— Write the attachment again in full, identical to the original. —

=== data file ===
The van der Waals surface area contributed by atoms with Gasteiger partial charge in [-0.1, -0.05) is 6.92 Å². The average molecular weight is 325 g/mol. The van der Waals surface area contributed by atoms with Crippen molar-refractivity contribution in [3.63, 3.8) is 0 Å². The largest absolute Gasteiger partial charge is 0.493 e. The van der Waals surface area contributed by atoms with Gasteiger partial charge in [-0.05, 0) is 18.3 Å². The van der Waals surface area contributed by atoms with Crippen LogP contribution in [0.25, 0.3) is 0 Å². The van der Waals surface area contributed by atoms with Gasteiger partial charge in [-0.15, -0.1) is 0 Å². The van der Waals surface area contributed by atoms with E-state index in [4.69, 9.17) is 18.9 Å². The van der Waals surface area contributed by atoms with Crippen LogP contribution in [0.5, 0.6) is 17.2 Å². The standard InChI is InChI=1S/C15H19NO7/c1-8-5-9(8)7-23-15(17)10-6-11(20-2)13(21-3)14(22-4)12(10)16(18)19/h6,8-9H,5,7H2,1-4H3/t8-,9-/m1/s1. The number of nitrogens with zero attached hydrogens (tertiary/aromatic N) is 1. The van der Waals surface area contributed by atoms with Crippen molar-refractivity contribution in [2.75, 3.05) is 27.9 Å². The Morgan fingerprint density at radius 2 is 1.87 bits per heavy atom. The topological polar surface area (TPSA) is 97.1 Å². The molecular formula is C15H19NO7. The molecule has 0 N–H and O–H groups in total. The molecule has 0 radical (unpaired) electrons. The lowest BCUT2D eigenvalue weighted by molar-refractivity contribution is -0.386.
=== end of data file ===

The van der Waals surface area contributed by atoms with Gasteiger partial charge in [-0.1, -0.05) is 6.92 Å². The average molecular weight is 325 g/mol. The van der Waals surface area contributed by atoms with Crippen molar-refractivity contribution in [3.63, 3.8) is 0 Å². The largest absolute Gasteiger partial charge is 0.493 e. The van der Waals surface area contributed by atoms with Gasteiger partial charge in [-0.05, 0) is 18.3 Å². The van der Waals surface area contributed by atoms with Crippen LogP contribution in [0.25, 0.3) is 0 Å². The van der Waals surface area contributed by atoms with Gasteiger partial charge in [-0.15, -0.1) is 0 Å². The van der Waals surface area contributed by atoms with E-state index in [4.69, 9.17) is 18.9 Å². The van der Waals surface area contributed by atoms with Crippen LogP contribution in [0.5, 0.6) is 17.2 Å². The standard InChI is InChI=1S/C15H19NO7/c1-8-5-9(8)7-23-15(17)10-6-11(20-2)13(21-3)14(22-4)12(10)16(18)19/h6,8-9H,5,7H2,1-4H3/t8-,9-/m1/s1. The number of nitrogens with zero attached hydrogens (tertiary/aromatic N) is 1. The van der Waals surface area contributed by atoms with Crippen molar-refractivity contribution in [2.75, 3.05) is 27.9 Å². The Morgan fingerprint density at radius 2 is 1.87 bits per heavy atom. The topological polar surface area (TPSA) is 97.1 Å². The molecular formula is C15H19NO7. The molecule has 0 N–H and O–H groups in total. The molecule has 0 radical (unpaired) electrons. The lowest BCUT2D eigenvalue weighted by molar-refractivity contribution is -0.386.